Without hesitation, every individual needs to reduce their single-use plastic, contributing a significant amount to plastic pollution in the sea. Recycling all sorts of plastic is also essential. Volunteering for group beach and river clean-ups helps reduce the amount of loose plastic found in the ocean. It is critical to support sound policy changes and campaigns that reduce unnecessary plastic production.
Technology, too, is lending a hand towards the reduction of plastic pollution in oceans.
Over the past year and a half, masks have been a preventive measure against the
COVID-19 pandemic that also helped save lives. But now, these masks stand as a deadly hazard for wildlife, with marine creatures, and birds trapped in the alarming number of discarded masks, and gloves littering animal habitats.
In order to slow the spread of COVID-19, various countries began making masks as a compulsory measure to use in public places. The single-use surgical masks were found littered worldwide at pavements, beaches, and waterways.
Given how India and various other countries have been facing the new waves of the virus, it looks like masks won’t be going away any time soon. But when we throw these masks, we are endangering the environment and its animals.
In the exterior of the hills outside Malaysia’s capital, Kuala Lumpur, macaques have been seen chewing off the straps of masks thrown away. This is a choking hazard for these petite monkeys.
Another story that captured the world’s attention is when in Britain’s Chelmsford, a gull’s legs were entangled in the straps of a disposable mask for a week and were rescued by the RSPCA. The animal welfare organization was alerted immediately that the bird appeared immobile but alive, and it was taken to a wildlife hospital for treatment prior to releasing it.
Volunteers have begun picking up trash in the past year, from beaches on the Jersey Shore up to California. Hong Kong, and the UK, have constantly been finding discarded personal protective equipment. The New Jersey’s Clean Ocean Action environmental group had released its annual tally of garbage collected from the state’s shorelines. Apart from the food wrappers, cigarette butts, and plastic that each year defile the sand, the volunteers collected around 1,113 masks and other virus-related protective gear from New Jersey beaches.
Discarded gloves and masks began showing up on beaches not long after the virus began circulating across the world last year and has continued appearing since individuals who are exhausted from quarantining often escape to the beach to relax.
According to the Ocean Conservancy group, in the latter half of 2020, over 107,000 items of PPE from all over the world were collected by volunteers. This number is believed to be an undercount of the year’s actual totals.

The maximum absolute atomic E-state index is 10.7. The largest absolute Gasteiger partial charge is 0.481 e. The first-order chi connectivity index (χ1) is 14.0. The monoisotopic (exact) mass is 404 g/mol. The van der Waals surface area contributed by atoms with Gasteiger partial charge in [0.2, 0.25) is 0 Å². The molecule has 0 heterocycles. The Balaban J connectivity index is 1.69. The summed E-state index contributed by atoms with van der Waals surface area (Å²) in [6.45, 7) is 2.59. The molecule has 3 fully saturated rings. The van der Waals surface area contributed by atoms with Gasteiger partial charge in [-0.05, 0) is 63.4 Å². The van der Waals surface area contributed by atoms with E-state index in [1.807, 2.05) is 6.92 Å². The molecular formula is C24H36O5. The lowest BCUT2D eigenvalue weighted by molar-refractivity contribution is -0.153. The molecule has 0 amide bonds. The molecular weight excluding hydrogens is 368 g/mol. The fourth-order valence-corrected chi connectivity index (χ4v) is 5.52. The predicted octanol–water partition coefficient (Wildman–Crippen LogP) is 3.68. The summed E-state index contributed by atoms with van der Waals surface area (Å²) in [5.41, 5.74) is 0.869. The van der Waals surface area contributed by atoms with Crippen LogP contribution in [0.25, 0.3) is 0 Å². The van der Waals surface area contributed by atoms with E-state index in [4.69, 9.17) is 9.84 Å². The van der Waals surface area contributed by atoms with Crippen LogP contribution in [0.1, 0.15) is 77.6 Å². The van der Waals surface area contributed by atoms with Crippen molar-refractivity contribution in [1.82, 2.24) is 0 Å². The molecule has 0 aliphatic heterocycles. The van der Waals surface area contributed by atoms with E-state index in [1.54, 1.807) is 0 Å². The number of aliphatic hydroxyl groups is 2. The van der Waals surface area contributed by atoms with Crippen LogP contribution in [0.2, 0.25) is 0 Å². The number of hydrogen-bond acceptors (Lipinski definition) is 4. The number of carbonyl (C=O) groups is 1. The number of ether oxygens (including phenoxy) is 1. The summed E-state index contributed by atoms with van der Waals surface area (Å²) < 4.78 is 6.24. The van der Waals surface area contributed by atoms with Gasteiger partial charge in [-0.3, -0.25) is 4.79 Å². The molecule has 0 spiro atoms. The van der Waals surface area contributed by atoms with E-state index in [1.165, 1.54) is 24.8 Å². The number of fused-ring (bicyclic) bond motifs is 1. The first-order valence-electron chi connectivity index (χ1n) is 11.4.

Once this disposable PPE is out in the environment, it starts acting like any other form of single-use plastic, which never breaks down. Rather, it ends up breaking into tiny pieces and enduring permanently. These particles also then enter the food chain and impact the entire ecosystem. A recent study also revealed that a single disposable mask could shed up to 173,000 microfibers in a single day — tiny plastic fibers.
Last year after the lockdown, Subhash Chandran – the scuba diving center Platypus Escapes founder- had gone for their first underwater clean-up on Rushikonda beach in Visakhapatnam. The seabed was floating with N-95 surgical and cloth masks and other biomedical waste. They collected over 1500kg of waste over three rounds. The founder of Aahwahan Foundation – Braja Kishore Pradhan, informed that 10,000 masks, 1050 gloves, and PPE kits were discarded along the coastline of Juhu beach during the clean-up drives held from May-August. Fishermen from the Trichina Kuppam road in Tiruvottiyur, Chennai, found masks, blood bags, syringes, and testing equipment dumped along the seacoast. Biomedical waste has also been traced in the Anakaputhur and Mannivakkam lakes in Chennai. The water bodies in Otteri Nalla, Puzhal, Vandalur, Maduravoyal, Porur, and Muttukadu had always been dumping grounds for medical supplies. A government hospital bed, before COVID-19, would generate around half a kg of biomedical waste per day which has now increased and gone up to 3-5 kg per day.
- What can be done?
According to OceansAsia, last year, over 1.5 billion masks found their way into the oceans all around the world, accounting for around 6,200 extra tons of marine plastic pollution. There is already evidence that masks are magnifying the threat to marine life.
As the pandemic has been taking its hits throughout the year, there has been a shift where more people are using reusable cloth masks, but many continue to opt for the lighter, disposable varieties. Campaigners have urged people to dispose of the masks properly and snip the straps to reduce the risk of animals getting entangled in them. Oceania has also requested governments to increase fines for those dumping waste and encourage washable masks.
It is gauged that Asian rivers are accountable for 86% of the total global plastic emission to the ocean. There has been an increasing number of reports about the ocean plastic problem and a heightened awareness of its urgency. As we move forward, we must make an effort to keep ourselves informed. Simultaneously, it is also our responsibility to free the oceans of plastic in the best possible way. Holding clean-ups or volunteering to clean the plastic that exists in the oceans today is an intensive effort to which you may not be able to contribute directly. However, we can ensure that the plastic entering the ocean in the future is constantly reduced. There’s still a lot of work to do, but this long struggle will eventually wipe out or at least reduce ocean plastic pollution if we show our commitment.
Written by: Edlyn Cardoza